Important steps are being made to address our deficit, to right size our government and to put Alaska on a more sustainable path. Governor Dunleavy said hrough the enactment of HB 2001, we have eliminated over 1/3 of the state's deficit through reduction of approximately $650 million in state spending. Reforms have been initiated to make services and programs, such as Medicaid, University of Alaska, and the Alaska Marine Highway System more efficient and more sustainable said the governor.

"The driver for these reductions continues to be Alaska's current fiscal outlook, requiring all of us to rethink the way we provide services, the way we prioritize limited state resources and the way we spend state dollars moving forward. While state savings will continue to be exhausted as we move into a multi-year step down, reducing our rate of spending must be a priority for all Alaskans. More must be done in the coming months, but we as Alaskans are resilient, and I honestly believe our future remains bright," said Governor Dunleavy.

Dunleavy said, "In the weeks since receiving the state's operating budget from the legislature, we have taken a serious look at restoring a number of programs and services Alaskans deem too important not to fund. As a result, you will see those restorations reflected in this budget."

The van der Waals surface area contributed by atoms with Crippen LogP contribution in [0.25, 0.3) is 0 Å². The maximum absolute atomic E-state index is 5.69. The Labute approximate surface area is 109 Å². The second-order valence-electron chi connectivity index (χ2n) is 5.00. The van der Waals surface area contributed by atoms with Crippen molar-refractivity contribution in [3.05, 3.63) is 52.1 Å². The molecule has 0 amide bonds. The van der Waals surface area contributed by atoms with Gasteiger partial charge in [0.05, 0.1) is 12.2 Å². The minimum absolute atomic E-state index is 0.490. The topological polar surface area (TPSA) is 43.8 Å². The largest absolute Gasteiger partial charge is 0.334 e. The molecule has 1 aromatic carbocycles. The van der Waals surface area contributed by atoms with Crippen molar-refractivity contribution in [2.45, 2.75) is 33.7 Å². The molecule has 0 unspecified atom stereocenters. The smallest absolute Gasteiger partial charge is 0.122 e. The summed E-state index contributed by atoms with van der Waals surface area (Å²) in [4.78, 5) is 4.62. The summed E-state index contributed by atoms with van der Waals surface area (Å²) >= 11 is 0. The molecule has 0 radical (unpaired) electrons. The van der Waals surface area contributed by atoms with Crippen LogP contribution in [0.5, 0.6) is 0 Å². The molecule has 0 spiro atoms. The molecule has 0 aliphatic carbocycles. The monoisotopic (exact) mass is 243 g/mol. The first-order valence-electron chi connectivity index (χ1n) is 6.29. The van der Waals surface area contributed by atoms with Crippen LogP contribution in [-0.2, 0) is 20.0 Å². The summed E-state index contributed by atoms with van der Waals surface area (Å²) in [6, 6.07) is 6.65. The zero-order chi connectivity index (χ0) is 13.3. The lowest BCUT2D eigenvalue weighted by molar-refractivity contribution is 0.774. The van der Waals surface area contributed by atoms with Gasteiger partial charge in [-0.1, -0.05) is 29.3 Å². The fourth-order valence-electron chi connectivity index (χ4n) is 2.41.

Certain programs, programs valued got caught in a budget discussion that went on way too long said the governor. "The seriousness of the deficit, the need to begin making reforms and the length of our legislative session all contributed to the level of uncertainty we experienced the past several months. We have listened and we have learned from this past year's budget process."

Moving forward the governor said, starting this fall, the administration will be working diligently with Alaskans, state agencies, service providers, legislators and stakeholders on a budget for the coming year that attempts to meet the needs of Alaskans within the prescribed 90-day session so all Alaska will know what the budget is well in advance of the start of the new fiscal year. My hope is to unveil a budget in December that reflects the values of Alaskans, and that the legislature acts upon this budget within the 90-day legislative session outlined in statute, not the drawn out process that we experienced this year.